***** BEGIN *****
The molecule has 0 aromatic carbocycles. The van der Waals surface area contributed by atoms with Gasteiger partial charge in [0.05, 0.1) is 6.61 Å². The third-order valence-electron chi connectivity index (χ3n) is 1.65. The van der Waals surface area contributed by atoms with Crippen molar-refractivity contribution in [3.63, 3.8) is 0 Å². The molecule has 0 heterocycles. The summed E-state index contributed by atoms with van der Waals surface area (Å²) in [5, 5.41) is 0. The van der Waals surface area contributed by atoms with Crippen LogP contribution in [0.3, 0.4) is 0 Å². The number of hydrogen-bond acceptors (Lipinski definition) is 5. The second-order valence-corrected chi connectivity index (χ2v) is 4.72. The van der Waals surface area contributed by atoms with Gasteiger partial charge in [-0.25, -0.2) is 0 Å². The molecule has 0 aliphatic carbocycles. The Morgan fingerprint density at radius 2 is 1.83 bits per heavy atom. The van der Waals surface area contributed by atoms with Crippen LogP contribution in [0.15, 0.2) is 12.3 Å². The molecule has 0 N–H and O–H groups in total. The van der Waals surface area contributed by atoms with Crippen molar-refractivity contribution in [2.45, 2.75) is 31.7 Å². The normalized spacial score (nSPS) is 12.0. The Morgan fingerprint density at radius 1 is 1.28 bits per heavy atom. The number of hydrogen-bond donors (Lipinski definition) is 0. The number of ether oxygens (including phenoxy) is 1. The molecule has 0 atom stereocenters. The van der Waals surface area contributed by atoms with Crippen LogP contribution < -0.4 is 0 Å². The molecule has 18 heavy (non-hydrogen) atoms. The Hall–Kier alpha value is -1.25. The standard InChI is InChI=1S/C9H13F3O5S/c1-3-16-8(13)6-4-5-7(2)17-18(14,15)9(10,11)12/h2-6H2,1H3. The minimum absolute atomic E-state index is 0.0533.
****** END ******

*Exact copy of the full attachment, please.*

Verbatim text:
The molecule has 0 aromatic carbocycles. The van der Waals surface area contributed by atoms with Gasteiger partial charge in [0.05, 0.1) is 6.61 Å². The third-order valence-electron chi connectivity index (χ3n) is 1.65. The van der Waals surface area contributed by atoms with Crippen molar-refractivity contribution in [3.63, 3.8) is 0 Å². The molecule has 0 heterocycles. The summed E-state index contributed by atoms with van der Waals surface area (Å²) in [5, 5.41) is 0. The van der Waals surface area contributed by atoms with Crippen LogP contribution in [0.3, 0.4) is 0 Å². The number of hydrogen-bond acceptors (Lipinski definition) is 5. The second-order valence-corrected chi connectivity index (χ2v) is 4.72. The van der Waals surface area contributed by atoms with Gasteiger partial charge in [-0.25, -0.2) is 0 Å². The molecule has 0 aliphatic carbocycles. The Morgan fingerprint density at radius 2 is 1.83 bits per heavy atom. The van der Waals surface area contributed by atoms with Crippen LogP contribution in [0.15, 0.2) is 12.3 Å². The molecule has 0 N–H and O–H groups in total. The van der Waals surface area contributed by atoms with Crippen molar-refractivity contribution in [2.45, 2.75) is 31.7 Å². The normalized spacial score (nSPS) is 12.0. The Morgan fingerprint density at radius 1 is 1.28 bits per heavy atom. The number of hydrogen-bond donors (Lipinski definition) is 0. The number of ether oxygens (including phenoxy) is 1. The molecule has 0 atom stereocenters. The van der Waals surface area contributed by atoms with Crippen LogP contribution < -0.4 is 0 Å². The molecule has 18 heavy (non-hydrogen) atoms. The Hall–Kier alpha value is -1.25. The standard InChI is InChI=1S/C9H13F3O5S/c1-3-16-8(13)6-4-5-7(2)17-18(14,15)9(10,11)12/h2-6H2,1H3. The minimum absolute atomic E-state index is 0.0533.